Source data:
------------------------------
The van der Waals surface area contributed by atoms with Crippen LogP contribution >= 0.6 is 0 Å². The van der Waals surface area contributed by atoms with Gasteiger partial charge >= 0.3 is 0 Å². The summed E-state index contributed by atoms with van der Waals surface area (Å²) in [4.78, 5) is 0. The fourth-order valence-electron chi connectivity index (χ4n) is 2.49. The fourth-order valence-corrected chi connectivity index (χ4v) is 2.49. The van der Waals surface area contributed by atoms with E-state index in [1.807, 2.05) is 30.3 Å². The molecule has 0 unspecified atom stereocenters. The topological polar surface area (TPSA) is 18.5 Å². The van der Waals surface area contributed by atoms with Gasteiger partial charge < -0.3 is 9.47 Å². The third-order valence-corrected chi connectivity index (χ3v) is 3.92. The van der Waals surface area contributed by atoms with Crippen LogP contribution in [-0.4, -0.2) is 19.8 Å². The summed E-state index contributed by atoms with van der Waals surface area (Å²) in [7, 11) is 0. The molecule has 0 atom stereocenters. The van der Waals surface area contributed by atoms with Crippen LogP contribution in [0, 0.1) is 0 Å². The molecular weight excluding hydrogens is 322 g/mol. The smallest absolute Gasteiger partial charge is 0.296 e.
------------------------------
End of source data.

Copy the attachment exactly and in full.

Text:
The van der Waals surface area contributed by atoms with Crippen LogP contribution >= 0.6 is 0 Å². The van der Waals surface area contributed by atoms with Gasteiger partial charge >= 0.3 is 0 Å². The summed E-state index contributed by atoms with van der Waals surface area (Å²) in [4.78, 5) is 0. The fourth-order valence-electron chi connectivity index (χ4n) is 2.49. The fourth-order valence-corrected chi connectivity index (χ4v) is 2.49. The van der Waals surface area contributed by atoms with E-state index in [1.807, 2.05) is 30.3 Å². The molecule has 0 unspecified atom stereocenters. The topological polar surface area (TPSA) is 18.5 Å². The van der Waals surface area contributed by atoms with Gasteiger partial charge < -0.3 is 9.47 Å². The third-order valence-corrected chi connectivity index (χ3v) is 3.92. The van der Waals surface area contributed by atoms with Crippen LogP contribution in [-0.4, -0.2) is 19.8 Å². The summed E-state index contributed by atoms with van der Waals surface area (Å²) in [7, 11) is 0. The molecule has 0 atom stereocenters. The van der Waals surface area contributed by atoms with Crippen LogP contribution in [0, 0.1) is 0 Å². The molecular weight excluding hydrogens is 322 g/mol. The smallest absolute Gasteiger partial charge is 0.296 e.